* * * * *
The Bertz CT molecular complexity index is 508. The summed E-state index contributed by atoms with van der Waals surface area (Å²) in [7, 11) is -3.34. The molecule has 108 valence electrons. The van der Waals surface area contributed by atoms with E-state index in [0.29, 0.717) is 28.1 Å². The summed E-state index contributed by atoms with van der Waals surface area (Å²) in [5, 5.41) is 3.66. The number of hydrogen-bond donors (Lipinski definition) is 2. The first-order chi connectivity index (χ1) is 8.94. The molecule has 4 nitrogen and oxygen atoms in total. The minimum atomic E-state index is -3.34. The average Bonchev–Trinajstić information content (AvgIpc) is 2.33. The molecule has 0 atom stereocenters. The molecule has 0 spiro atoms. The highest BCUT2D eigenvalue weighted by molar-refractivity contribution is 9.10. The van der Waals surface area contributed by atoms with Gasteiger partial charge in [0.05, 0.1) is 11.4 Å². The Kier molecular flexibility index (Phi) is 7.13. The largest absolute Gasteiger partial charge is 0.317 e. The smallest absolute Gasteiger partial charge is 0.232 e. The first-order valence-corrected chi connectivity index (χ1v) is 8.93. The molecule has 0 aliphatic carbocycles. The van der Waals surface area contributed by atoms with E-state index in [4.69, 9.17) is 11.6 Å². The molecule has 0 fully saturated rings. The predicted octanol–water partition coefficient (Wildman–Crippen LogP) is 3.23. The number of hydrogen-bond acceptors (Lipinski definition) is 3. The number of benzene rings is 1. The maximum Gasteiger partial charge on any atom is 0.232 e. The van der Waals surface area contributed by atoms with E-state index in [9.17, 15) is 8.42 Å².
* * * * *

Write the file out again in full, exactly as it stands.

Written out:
The Bertz CT molecular complexity index is 508. The summed E-state index contributed by atoms with van der Waals surface area (Å²) in [7, 11) is -3.34. The molecule has 108 valence electrons. The van der Waals surface area contributed by atoms with E-state index in [0.29, 0.717) is 28.1 Å². The summed E-state index contributed by atoms with van der Waals surface area (Å²) in [5, 5.41) is 3.66. The number of hydrogen-bond donors (Lipinski definition) is 2. The first-order chi connectivity index (χ1) is 8.94. The molecule has 4 nitrogen and oxygen atoms in total. The minimum atomic E-state index is -3.34. The average Bonchev–Trinajstić information content (AvgIpc) is 2.33. The molecule has 0 atom stereocenters. The molecule has 0 spiro atoms. The highest BCUT2D eigenvalue weighted by molar-refractivity contribution is 9.10. The van der Waals surface area contributed by atoms with Gasteiger partial charge in [0.05, 0.1) is 11.4 Å². The Kier molecular flexibility index (Phi) is 7.13. The largest absolute Gasteiger partial charge is 0.317 e. The smallest absolute Gasteiger partial charge is 0.232 e. The first-order valence-corrected chi connectivity index (χ1v) is 8.93. The molecule has 0 aliphatic carbocycles. The van der Waals surface area contributed by atoms with E-state index in [4.69, 9.17) is 11.6 Å². The molecule has 0 fully saturated rings. The predicted octanol–water partition coefficient (Wildman–Crippen LogP) is 3.23. The number of hydrogen-bond acceptors (Lipinski definition) is 3. The number of benzene rings is 1. The maximum Gasteiger partial charge on any atom is 0.232 e. The van der Waals surface area contributed by atoms with E-state index in [9.17, 15) is 8.42 Å².